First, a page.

Three years after setting himself on fire in front of the Crous in Lyon, Anas Kournif says he resumed “normal life” as a young student activist despite very serious consequences.
Clad in black clothing that camouflages his scar-covered body and equipped with a futuristic prosthetic in his right hand, the 25-year-old drinks a Perrier puck in a Lyon guinguette after a demonstration marking the October 18 inter-industry strike day was organized.
“It’s important to me that I always attend events like this,” he told AFP, raising his round glasses that keep slipping on his burned nose.
Anas has been very active in the socialist movement for his 15 years and remains, for some, a symbol of the hardship young students sometimes face.
On November 8, 2019 at 2:50 p.m., he decided to kill himself in a spectacular gesture.
“I went to get a jerry can at the next station, poured five liters of petrol into it, threw it over my head and lit the fire with some kind of lighter,” he lets out in a neutral tone to downplay his act, which makes him more than 75% left third degree burns.
Why? “Because nothing worked”: Burnout due to intensive union work parallel to his studies, financial difficulties combined with loss of scholarships due to failing three times in the second year of the license to practice medicine, according to “very” depressive behavior worsened he has an underactive thyroid…
“I was exhausted,” says the Franco-Moroccan, who was born in Saint-Étienne. He was looking for a “shock way of showing it” and “when you’re all alone you have two choices: assassinations or suicide attempts in public”.
He then wrote a “political testament” to highlight “the students’ problems” and “tell people to keep fighting” even when he “had decided to quit.”
“His gesture brought the topic of the precarious situation of the students into the public debate,” estimates Magalie, 22, his girlfriend since 2018, and insists on “the psychological stress associated with (their) living conditions”.
“College is survival for some students and Anas paid the price for it. He will have left this precariousness in his flesh for life and fortunately he is always there to talk about it,” adds the Lyon 2 sociology student.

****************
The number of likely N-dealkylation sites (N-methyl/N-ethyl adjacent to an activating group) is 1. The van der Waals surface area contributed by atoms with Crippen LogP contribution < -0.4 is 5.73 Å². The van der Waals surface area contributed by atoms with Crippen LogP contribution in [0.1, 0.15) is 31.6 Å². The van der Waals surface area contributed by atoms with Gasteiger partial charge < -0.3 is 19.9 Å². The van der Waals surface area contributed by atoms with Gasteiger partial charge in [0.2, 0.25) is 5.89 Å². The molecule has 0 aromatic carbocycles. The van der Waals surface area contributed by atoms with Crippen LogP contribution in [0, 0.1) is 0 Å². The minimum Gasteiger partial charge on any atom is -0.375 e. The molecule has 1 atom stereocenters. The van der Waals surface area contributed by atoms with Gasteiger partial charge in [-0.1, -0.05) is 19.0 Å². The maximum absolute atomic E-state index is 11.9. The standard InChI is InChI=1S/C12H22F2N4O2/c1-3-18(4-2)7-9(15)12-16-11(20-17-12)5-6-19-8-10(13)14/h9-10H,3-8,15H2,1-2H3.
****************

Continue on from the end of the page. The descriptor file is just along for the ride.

– “Live my life” –
After being “rescued” by Kevin, “a guy from the construction site next door,” who grabbed a fire extinguisher to put out the flames, the pain from the burns followed, five months of induced coma, three months of uninterrupted care, all interrupted by Operations – between 30 and 45 according to his statements “maybe even more”, Anas hesitates.
He is leaving the rehabilitation center on April 30, 2021 to demonstrate on May 1st. “It had to be, it was way too symbolic. I did the +demonstration+, my feet hurt because I amputated a complete toe and three others partially amputated, but there was no problem,” he said.
Now an L3 student in Political Sciences at Lyon 2, his beliefs have not changed “except in relation to disability”, nuance the one who has become a scholarship holder again and is now on the Disabled Adults Allowance (AAH).
“When we knew that he would come back, we quickly organized ourselves to help him find the best possible student life and to give him the best possible chance of success in his educational project,” says Nathalie Dompnier, President of the University of Lumière, who is committed refers to an adjustment of the annual examinations, courses adapted to their doctor’s appointments and the support of the use of the disabled.
“As a student, I live a normal life,” confirms Anas, despite the aftermath.
“People’s gaze can be a bit difficult. They’re not likely to sit next to me on the subway,” he says.
But “I didn’t let this thing get me down and if I got out of there, it’ll be to do something and live my life,” insists the one who’s headed for the post-master’s customs inspector competition and wants his own union and political to form a party.